Stewart Resnick is the world’s largest irrigated farmer. He lives in Beverly Hills and has never driven a tractor. His California empire of fruit, almonds and pistachios helped turn the state’s nut boom into a national controversy, thanks in part to his wife Lynda Resnick’s ingenious branding of their crops as healthy snacks. Despite the catastrophic five-year drought and a lack of state and federal irrigation water, the Resnick’s acres in Kern County continued to thrive. So how were they able to outsmart Mother Nature? And what was the true cost to California? San Joaquin Valley native and journalist Marx Arax travels to the company town of Lost Hills, where he follows a secret pipeline to the truth. Arax was been trying to write Stewart Resnick’s story for twenty years. Resnick declined all interview requests, until old age and cancer changed his mind.
For The California Sunday‘s “Teens Issue,” Elizabeth Weil writes about raising a teenage daughter. The piece is annotated by her 15-year-old daughter, Hannah W. Duane.
Tuition-free college has become a reality for more than half of California’s high school graduates. The catch is that eligible students still can’t afford rent, food, or books.
Western companies pay private detectives to infiltrate and bust China’s $400 billion counterfeit industry. This is what the job is like on the ground.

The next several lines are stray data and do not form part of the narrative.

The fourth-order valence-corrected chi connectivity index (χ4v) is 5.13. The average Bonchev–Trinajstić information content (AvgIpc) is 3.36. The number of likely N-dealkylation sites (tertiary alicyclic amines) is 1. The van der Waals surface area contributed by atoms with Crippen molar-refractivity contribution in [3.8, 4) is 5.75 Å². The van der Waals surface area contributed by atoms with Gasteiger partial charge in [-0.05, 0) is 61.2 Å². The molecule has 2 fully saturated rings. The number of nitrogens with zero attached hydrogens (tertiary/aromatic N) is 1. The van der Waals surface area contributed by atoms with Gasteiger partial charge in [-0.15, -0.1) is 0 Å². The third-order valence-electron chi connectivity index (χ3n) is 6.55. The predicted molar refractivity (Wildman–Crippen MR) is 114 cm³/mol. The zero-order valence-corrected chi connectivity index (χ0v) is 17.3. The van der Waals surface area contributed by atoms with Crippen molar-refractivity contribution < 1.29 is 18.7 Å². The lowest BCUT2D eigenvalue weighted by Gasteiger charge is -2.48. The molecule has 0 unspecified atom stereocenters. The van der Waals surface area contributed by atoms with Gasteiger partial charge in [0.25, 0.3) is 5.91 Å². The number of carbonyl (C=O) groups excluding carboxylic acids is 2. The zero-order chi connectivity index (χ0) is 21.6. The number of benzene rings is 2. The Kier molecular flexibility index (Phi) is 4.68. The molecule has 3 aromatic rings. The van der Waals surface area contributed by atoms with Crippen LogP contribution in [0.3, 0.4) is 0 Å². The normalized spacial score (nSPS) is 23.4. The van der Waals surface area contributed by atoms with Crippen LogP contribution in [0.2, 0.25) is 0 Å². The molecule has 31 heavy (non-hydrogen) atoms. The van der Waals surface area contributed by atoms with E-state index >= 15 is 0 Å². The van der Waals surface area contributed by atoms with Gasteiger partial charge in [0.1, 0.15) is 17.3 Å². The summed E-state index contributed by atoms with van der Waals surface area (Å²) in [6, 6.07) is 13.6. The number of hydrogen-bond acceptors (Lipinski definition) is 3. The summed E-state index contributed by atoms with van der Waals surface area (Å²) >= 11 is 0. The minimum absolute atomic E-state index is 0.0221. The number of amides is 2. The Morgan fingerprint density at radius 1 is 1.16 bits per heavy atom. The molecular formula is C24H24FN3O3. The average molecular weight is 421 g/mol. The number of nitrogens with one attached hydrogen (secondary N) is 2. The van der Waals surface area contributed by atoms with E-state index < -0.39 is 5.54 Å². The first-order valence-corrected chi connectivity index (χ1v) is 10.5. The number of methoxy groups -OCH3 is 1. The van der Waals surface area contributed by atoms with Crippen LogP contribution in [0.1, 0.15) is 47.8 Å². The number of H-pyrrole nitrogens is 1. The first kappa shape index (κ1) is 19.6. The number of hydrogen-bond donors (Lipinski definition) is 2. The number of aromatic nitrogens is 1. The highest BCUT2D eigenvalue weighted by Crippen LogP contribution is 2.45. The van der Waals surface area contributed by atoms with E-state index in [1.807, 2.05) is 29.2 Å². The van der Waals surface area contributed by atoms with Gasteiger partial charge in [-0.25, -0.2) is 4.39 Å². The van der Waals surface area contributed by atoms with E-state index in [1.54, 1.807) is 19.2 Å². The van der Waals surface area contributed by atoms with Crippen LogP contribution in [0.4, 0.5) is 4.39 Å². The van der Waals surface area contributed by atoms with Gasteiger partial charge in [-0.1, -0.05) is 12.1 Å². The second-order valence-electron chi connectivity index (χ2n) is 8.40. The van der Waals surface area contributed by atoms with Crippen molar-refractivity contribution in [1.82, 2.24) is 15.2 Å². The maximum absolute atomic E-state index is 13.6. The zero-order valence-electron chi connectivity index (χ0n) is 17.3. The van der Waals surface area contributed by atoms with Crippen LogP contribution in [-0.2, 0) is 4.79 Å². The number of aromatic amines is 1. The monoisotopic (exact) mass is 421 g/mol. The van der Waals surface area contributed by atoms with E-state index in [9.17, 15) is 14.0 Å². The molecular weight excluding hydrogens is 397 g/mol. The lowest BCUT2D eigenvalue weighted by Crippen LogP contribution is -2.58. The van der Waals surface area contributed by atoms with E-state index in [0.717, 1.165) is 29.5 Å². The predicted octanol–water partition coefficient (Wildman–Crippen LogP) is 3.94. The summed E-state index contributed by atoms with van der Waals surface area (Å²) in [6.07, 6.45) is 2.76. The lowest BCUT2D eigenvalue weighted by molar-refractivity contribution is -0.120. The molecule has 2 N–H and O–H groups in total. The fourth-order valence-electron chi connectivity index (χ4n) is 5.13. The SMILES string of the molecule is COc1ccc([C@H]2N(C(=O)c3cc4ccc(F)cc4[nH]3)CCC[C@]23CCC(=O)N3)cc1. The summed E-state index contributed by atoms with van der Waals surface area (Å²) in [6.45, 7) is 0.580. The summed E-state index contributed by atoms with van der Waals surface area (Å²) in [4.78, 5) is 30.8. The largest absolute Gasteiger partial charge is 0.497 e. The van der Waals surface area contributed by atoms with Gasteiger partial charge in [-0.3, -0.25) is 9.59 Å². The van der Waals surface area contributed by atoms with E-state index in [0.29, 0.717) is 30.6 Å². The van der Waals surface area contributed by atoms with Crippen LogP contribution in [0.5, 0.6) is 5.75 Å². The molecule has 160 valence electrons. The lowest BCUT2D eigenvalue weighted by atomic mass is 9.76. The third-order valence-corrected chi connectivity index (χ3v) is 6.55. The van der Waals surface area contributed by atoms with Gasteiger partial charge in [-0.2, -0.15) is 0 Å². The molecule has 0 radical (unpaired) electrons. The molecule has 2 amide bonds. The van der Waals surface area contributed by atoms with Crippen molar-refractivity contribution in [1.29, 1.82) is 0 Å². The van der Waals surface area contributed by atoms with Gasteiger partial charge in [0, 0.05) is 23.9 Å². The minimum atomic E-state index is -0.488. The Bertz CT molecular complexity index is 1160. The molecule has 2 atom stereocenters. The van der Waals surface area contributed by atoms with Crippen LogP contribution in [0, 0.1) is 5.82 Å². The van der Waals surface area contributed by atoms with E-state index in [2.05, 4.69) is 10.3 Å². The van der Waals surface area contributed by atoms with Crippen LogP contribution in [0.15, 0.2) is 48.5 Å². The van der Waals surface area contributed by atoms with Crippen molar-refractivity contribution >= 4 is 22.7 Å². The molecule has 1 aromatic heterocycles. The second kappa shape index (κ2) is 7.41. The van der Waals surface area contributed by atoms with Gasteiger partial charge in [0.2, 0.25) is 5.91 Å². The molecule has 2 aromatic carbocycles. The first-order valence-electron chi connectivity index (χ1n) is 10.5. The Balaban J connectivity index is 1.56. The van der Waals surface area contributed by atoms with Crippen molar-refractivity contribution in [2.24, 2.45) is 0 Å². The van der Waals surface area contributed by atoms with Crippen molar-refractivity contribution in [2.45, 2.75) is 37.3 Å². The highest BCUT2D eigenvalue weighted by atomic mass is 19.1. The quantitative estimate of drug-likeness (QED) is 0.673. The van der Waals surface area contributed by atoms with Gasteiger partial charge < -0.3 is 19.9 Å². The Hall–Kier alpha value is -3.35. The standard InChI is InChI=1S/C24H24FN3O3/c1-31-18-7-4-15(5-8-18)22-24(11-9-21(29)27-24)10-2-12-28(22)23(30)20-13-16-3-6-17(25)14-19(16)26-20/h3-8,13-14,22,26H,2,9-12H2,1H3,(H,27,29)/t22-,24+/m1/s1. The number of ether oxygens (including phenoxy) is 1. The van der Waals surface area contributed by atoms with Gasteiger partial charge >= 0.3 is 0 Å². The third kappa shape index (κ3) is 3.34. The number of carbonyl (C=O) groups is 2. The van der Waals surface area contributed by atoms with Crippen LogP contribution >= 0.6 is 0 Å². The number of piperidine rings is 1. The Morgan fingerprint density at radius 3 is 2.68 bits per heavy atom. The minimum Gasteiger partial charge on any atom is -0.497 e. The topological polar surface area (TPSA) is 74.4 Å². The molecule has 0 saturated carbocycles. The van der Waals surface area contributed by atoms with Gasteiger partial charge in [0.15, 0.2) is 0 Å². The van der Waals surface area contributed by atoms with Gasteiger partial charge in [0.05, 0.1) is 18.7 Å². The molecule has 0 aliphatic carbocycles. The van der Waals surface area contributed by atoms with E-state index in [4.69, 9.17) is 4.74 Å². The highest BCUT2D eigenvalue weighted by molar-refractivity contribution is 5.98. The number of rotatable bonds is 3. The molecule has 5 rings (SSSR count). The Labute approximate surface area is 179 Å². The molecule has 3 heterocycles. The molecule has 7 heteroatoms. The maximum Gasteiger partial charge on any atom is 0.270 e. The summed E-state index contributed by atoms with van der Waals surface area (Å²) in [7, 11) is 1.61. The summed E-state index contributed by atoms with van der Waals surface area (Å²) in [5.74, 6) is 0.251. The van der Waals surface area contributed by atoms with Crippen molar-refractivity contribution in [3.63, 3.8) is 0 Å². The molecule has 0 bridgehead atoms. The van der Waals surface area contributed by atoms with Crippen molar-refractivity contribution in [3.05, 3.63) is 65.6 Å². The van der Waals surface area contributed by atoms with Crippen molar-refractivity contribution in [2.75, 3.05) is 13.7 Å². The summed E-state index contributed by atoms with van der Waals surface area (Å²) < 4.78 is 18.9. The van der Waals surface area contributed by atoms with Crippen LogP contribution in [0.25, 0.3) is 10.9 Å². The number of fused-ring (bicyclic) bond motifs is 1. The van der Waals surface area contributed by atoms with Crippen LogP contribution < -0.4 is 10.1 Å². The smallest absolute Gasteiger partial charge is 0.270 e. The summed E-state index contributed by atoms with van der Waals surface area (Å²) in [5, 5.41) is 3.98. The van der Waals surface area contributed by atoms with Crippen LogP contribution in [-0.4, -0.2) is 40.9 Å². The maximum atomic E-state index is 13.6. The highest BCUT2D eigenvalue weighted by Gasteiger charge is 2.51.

After their mother was arrested and deported to Nogales, Mexico, the Marin children became wards of the state, forced to split up and live in separate homes in an overwhelmed and underfunded foster care system. Their story is just one example of the roughly half a million U.S.-born children who’ve lost a parent to arrest, detention, and deportation between 2009 and 2013.
During Argentina’s military dictatorship, some 500 babies were born in secret torture centers or kidnapped. A group of grandmothers spent the next four decades searching for them. This is the story of one missing boy, named Martín.
Two successful chefs decided to open a chain of healthy fast food restaurants in lower income neighborhoods where fresh, nutritious food is scarce. They started in Watts and hired in Watts. They kept prices low, wages fair and quality high. They were disrupting conventional fast food. Their model had a mandate. Making it work has been difficult.
Lizzie Presser reports on the Dickensian treatment of Filipino workers aboard Carnival Cruise Line ships — where the routine involves 12 and 14-hour days, seven-days a week for paltry pay and zero overtime — just to be able to provide better lives for families they rarely get to see.
“We’ve got the scientists. We’ve got the universities. We have the national labs. We have a lot of political clout and sophistication for the battle. And we will persevere,” says California governor Jerry Brown. This first piece in a series explores the relationship between the Golden State and Donald Trump’s Washington.